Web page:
After watching the Republican convention and reading about plans for the Democratic one next week in Charlotte, N.C., I find myself thinking: 1968.
That was the year the Democratic convention drew such Yippie luminaries as Abbie Hoffman and Jerry Rubin, along with SDS honcho Tom Hayden, to stage protests in Chicago. The scene was so out of the mainstream that the Democrats were pegged the “Chicago Democrats” (please, Lord, don’t let this year’s crop be dubbed the “Charlotte Democrats!”) to capture the radical nature of the gathering. George McGovern was nominated. Richard Nixon, whose likeability factor was not of the first rank, won the presidency.
I don’t think that Charlotte is going to erupt in violence, but I do think that there is a distinct possibility that we’re going to see a convention that is desperately out of sync with mainstream Americans.
Both political parties have elements that are to the left or right of the mainstream. But I have a hunch that Sandra Fluke, the Georgetown Law student who demands free contraception, is far less winning for ordinary voters than the Obama campaign fondly imagines.
Here are some reasons I think that the Democrats (along with their supporters in the media) risk showing themselves as desperately out of step with the rest of the country:
In a year when women and men are worried sick about the economy, Code Pink dramatizes the “War on Women” that Democrats say Republicans are waging by showing up in Tampa dressed as vaginas. Call me old-fashioned, but not everybody thinks this is attractive. I don’t know if they are wearing the same outfits to Charlotte, but the message they send is clear. Ed Morrissey sums it up in the Fiscal Times:
The message from the Obama campaign and Democrats in general seems to be that women are somehow incapable of finding birth control on their own unless some paternal entity dispenses it to them, despite all evidence to the contrary. They’re so incapable of this task that employers and schools have to hand it for them, no matter how much income they derive nor how much tuition they manage to pay otherwise. This has already backfired during Team Obama’s “Life of Julia” campaign, which offered a creepy, solitary vision of a woman’s life approaching that of the song “Eleanor Rigby.” Former CNN news anchor Campbell Brown wrote in The New York Times that “Julia” was “a silly and embarrassing caricature based on the assumption that women look to government at every meaningful phase of their lives for help.”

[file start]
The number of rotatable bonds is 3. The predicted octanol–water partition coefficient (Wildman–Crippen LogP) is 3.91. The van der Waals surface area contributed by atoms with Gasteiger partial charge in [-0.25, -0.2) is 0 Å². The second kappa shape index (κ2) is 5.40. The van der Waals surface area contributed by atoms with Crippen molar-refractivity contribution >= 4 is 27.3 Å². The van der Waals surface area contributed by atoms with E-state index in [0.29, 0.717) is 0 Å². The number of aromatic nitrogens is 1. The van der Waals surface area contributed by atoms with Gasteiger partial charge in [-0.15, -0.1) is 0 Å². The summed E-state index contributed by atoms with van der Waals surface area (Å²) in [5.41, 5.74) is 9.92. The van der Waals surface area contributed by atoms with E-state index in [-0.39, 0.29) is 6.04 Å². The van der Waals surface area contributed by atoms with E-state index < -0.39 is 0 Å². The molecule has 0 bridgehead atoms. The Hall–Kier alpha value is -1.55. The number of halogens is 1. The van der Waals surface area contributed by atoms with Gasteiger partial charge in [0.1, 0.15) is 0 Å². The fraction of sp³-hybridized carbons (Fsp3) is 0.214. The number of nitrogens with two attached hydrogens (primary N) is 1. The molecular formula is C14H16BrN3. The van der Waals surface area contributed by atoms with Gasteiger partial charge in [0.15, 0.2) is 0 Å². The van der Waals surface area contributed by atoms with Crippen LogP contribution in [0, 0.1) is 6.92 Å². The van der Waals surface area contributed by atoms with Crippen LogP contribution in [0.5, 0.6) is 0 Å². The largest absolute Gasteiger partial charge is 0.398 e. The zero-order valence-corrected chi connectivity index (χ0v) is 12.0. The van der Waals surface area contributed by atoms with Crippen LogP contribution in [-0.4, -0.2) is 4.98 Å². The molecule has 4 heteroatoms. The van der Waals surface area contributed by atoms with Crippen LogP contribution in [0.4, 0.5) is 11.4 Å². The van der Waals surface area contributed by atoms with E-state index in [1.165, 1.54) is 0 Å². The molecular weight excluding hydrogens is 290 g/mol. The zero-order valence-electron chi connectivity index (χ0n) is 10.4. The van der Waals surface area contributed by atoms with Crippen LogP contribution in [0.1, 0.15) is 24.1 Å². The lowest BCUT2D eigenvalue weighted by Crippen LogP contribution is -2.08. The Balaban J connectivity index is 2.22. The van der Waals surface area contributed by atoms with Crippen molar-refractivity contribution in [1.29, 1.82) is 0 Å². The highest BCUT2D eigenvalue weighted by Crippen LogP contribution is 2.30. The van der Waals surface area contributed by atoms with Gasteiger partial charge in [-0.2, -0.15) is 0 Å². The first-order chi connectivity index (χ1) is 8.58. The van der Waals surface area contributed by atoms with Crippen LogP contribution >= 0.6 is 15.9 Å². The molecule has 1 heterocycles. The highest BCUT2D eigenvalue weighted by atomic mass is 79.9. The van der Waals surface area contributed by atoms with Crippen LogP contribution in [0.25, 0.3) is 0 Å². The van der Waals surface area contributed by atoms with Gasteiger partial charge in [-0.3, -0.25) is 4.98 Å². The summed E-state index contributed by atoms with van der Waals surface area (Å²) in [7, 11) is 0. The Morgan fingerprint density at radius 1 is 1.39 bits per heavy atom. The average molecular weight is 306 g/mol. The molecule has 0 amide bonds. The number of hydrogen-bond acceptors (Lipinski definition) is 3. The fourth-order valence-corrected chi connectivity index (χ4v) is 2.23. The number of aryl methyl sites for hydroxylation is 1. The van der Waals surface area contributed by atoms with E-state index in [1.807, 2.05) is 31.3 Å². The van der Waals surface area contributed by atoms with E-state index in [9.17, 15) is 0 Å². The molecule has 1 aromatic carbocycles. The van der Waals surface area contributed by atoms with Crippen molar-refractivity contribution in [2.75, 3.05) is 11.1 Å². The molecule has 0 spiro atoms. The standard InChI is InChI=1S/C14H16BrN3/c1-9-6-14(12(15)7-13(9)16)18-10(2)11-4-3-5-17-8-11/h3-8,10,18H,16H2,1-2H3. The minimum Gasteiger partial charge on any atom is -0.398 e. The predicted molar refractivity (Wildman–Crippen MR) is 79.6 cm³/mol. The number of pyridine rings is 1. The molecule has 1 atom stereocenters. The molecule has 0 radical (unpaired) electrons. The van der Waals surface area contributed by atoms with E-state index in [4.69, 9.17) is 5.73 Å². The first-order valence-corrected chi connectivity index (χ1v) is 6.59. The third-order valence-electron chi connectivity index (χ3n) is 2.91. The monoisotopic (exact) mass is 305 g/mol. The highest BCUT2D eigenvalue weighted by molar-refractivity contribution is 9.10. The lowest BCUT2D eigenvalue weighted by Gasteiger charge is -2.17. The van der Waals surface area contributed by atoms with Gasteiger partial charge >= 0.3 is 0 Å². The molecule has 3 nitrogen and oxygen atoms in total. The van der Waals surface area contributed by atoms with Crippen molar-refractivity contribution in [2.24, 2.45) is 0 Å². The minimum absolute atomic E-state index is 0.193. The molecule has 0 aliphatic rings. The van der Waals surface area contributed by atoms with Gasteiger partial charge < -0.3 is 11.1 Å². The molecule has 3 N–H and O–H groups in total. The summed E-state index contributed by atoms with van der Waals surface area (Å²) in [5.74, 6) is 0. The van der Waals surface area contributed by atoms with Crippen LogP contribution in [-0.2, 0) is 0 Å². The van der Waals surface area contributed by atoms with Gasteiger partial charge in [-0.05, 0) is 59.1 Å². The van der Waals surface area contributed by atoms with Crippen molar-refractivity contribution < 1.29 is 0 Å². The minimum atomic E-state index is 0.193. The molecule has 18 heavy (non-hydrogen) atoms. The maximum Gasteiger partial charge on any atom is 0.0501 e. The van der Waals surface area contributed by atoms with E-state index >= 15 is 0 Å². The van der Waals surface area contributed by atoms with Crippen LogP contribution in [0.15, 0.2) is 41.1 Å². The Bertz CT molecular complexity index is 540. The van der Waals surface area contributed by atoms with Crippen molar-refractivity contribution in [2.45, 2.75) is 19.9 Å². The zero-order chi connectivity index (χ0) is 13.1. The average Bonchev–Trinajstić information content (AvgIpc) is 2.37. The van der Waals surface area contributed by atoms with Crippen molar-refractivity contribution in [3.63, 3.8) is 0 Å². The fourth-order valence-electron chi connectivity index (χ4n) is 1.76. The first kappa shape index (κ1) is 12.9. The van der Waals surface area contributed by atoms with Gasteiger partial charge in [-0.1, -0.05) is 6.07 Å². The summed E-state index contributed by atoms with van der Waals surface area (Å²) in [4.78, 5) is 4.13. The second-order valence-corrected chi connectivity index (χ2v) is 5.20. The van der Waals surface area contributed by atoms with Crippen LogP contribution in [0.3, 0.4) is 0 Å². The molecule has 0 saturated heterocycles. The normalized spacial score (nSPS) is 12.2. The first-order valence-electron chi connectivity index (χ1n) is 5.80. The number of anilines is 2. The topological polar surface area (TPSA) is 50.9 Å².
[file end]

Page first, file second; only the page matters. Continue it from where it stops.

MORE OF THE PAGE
But it’s even worse than that. The strategy segregates women from other issues as if they only have deep concern in this election over the status of their genitalia. This theme came to ludicrous fruition in demonstrations by Code Pink at the Republican convention in Tampa, when activists showed up dressed as gigantic labia. The scene provided an unintentionally revealing portrait of just how progressives see women in modern American society.
I'd just like to pause and note that there has been an alarming amount of vagina-awareness recently among prominent among Democratic women (here and here). This may be important to a certain kind of woman, but I can’t see it playing all that well with—say—senior citizens.
The other thing I think will have limited appeal is the constant insistence that Republicans are racist. The most exotic form of this delusion is MSNBC commentator Lawrence O’Donnell’s off-the-wall charge that Republican mentions of the president’s incessant golfing are racist code: O’Donnell thinks that the GOP is attempting to tie Obama to Tyger Woods and his “lifestyle.”
Both O’Donnell and Code pink may appear delusional. But it must be said that they do represent the way a significant portion of the Democratic base thinks. It is a way of thinking that fails to recognize the essential decency of their intellectual adversaries—and, by extension, of the American public in general.